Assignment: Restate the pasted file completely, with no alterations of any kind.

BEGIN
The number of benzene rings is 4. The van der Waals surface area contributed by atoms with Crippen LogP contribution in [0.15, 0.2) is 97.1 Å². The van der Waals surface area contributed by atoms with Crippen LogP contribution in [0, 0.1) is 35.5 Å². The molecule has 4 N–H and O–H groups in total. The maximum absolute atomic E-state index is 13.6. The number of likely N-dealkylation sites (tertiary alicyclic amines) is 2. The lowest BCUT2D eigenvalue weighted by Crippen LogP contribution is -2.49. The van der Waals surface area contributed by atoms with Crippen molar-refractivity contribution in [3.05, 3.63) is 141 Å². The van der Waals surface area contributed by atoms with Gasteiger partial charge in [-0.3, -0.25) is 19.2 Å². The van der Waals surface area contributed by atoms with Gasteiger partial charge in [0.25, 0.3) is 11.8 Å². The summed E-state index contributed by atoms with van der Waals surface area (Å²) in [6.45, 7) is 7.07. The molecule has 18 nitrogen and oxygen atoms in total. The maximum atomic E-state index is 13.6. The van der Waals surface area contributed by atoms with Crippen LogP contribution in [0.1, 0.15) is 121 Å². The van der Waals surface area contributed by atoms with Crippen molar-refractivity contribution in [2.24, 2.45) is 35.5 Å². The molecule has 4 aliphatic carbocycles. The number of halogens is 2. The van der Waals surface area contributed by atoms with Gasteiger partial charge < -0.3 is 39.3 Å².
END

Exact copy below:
The number of benzene rings is 4. The van der Waals surface area contributed by atoms with Crippen LogP contribution in [0.15, 0.2) is 97.1 Å². The van der Waals surface area contributed by atoms with Crippen LogP contribution in [0, 0.1) is 35.5 Å². The molecule has 4 N–H and O–H groups in total. The maximum absolute atomic E-state index is 13.6. The number of likely N-dealkylation sites (tertiary alicyclic amines) is 2. The lowest BCUT2D eigenvalue weighted by Crippen LogP contribution is -2.49. The van der Waals surface area contributed by atoms with Crippen molar-refractivity contribution in [3.05, 3.63) is 141 Å². The van der Waals surface area contributed by atoms with Gasteiger partial charge in [-0.3, -0.25) is 19.2 Å². The van der Waals surface area contributed by atoms with Gasteiger partial charge in [0.25, 0.3) is 11.8 Å². The summed E-state index contributed by atoms with van der Waals surface area (Å²) in [6.45, 7) is 7.07. The molecule has 18 nitrogen and oxygen atoms in total. The maximum atomic E-state index is 13.6. The van der Waals surface area contributed by atoms with Crippen LogP contribution in [0.1, 0.15) is 121 Å². The van der Waals surface area contributed by atoms with Crippen molar-refractivity contribution in [2.24, 2.45) is 35.5 Å². The molecule has 4 aliphatic carbocycles. The number of halogens is 2. The van der Waals surface area contributed by atoms with Gasteiger partial charge < -0.3 is 39.3 Å².